TD Bank has agreed to pay $1.2 billion to resolve claims that it participated in the infamous $7 billion Ponzi scheme run by disgraced financier Allen Stanford more than ten years ago.
The TD Bank denied any wrongdoing in a statement released on Monday but agreed to pay $1.205 billion to a court-appointed receiver who will then reimburse victims of the scheme.
TD Bank reaches $1.2 billion settlement in Ponzi scheme lawsuit
Stanford was found guilty on 13 counts of fraud-related offenses in Houston in 2012, and he was given a 110-year jail sentence. In order to trap thousands of victims, the prosecution said that Stanford marketed billions of dollars worth of bogus certificates of deposit that were handled by Stanford International Bank Ltd., an offshore bank in Antigua.
According to the lawsuit, TD Bank accepted these deposits in US and Canadian dollars while consistently ignoring warnings regarding the bank’s Antigua headquarters over the years.
“As has been the case throughout these proceedings, TD Bank expressly denies any liability or wrongdoing with respect to the multi-year Ponzi scheme operated by Stanford and makes no admission in connection to any Stanford matter as part of the settlement,” in a statement, the Canadian-based bank said.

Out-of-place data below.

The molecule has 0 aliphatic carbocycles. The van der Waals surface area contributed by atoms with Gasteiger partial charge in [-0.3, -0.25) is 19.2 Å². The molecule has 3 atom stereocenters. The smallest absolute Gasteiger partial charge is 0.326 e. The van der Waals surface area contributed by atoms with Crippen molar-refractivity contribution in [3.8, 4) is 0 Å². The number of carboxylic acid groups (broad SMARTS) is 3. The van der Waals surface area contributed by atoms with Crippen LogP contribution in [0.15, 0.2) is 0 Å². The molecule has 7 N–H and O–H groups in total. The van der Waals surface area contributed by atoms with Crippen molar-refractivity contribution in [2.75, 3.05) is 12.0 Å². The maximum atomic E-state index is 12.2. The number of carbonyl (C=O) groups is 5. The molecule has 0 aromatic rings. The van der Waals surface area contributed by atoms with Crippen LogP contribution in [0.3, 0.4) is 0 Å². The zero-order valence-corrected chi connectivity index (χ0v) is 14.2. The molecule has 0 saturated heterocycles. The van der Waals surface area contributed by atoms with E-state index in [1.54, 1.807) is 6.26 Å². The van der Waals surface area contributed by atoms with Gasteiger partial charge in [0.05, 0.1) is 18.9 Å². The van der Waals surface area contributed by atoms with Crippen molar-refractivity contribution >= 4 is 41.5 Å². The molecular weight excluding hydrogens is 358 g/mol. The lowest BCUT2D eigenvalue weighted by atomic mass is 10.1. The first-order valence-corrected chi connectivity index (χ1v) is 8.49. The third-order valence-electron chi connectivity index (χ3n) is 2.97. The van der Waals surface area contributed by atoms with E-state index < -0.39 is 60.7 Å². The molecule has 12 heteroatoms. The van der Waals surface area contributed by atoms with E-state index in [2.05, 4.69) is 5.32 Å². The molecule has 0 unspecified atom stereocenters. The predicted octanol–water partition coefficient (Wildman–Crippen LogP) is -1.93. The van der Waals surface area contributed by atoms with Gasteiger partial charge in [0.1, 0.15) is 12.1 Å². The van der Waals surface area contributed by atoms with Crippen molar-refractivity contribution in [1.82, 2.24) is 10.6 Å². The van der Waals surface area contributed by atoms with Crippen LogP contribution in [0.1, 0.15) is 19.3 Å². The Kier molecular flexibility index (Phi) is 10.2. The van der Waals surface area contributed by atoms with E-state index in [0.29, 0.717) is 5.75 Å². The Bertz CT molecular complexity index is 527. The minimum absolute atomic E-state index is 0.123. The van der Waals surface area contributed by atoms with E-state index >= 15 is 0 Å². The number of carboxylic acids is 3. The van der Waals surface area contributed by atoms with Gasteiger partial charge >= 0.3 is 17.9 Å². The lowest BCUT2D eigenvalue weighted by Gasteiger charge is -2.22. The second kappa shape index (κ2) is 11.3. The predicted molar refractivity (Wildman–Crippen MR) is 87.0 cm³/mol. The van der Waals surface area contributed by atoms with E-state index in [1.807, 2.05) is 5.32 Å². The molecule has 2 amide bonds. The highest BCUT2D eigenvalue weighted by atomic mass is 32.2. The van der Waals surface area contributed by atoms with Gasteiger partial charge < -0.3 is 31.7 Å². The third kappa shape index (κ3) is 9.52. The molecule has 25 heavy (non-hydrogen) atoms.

“TD Bank provided primarily correspondent banking services to Stanford International Bank Limited and maintains that it acted properly at all times,” the bank said.
The trial was planned to take place against the banks in Houston federal court on the same day that the settlement was announced, but it was postponed. The receivership’s attorney also announced that Independent Bank, previously Bank of Houston, will pay $100 million and HSBC will pay $40 million.
The bank stated in a statement that it was “pleased to have resolved this dispute, which pertains to actions over a decade old, with no acknowledgment of any guilt or wrongdoing.”
An inquiry for comments was not immediately answered by Independent Bank. The company denied any misconduct or culpability in a securities filing.
According to the most recent settlement, the total amount of recoveries exceeds $1.6 billion.
Kevin Sadler, the principal attorney for the receiver, said in a statement that given all the difficulties the receivership has experienced since 2009, this recovery is nothing short of miraculous.
Do you know how Elon Musk did make his money? You can visit our other article via this link if you don’t.
To “avoid the distraction and uncertainty of pursuing a long judicial procedure,” TD claimed it agreed to settle.
Customers of Stanford were informed that the bank made secure investments in assets like stocks and bonds and that the certificates of deposit they bought had an average rate of return that was 3-4% greater than US CDs. The money, however, was actually used to support the Texan tycoon’s opulent lifestyle, which included many residences in the US and the Caribbean.
Trustmark agreed to pay $100 million to Societe Generale as part of a $157 million settlement earlier this year.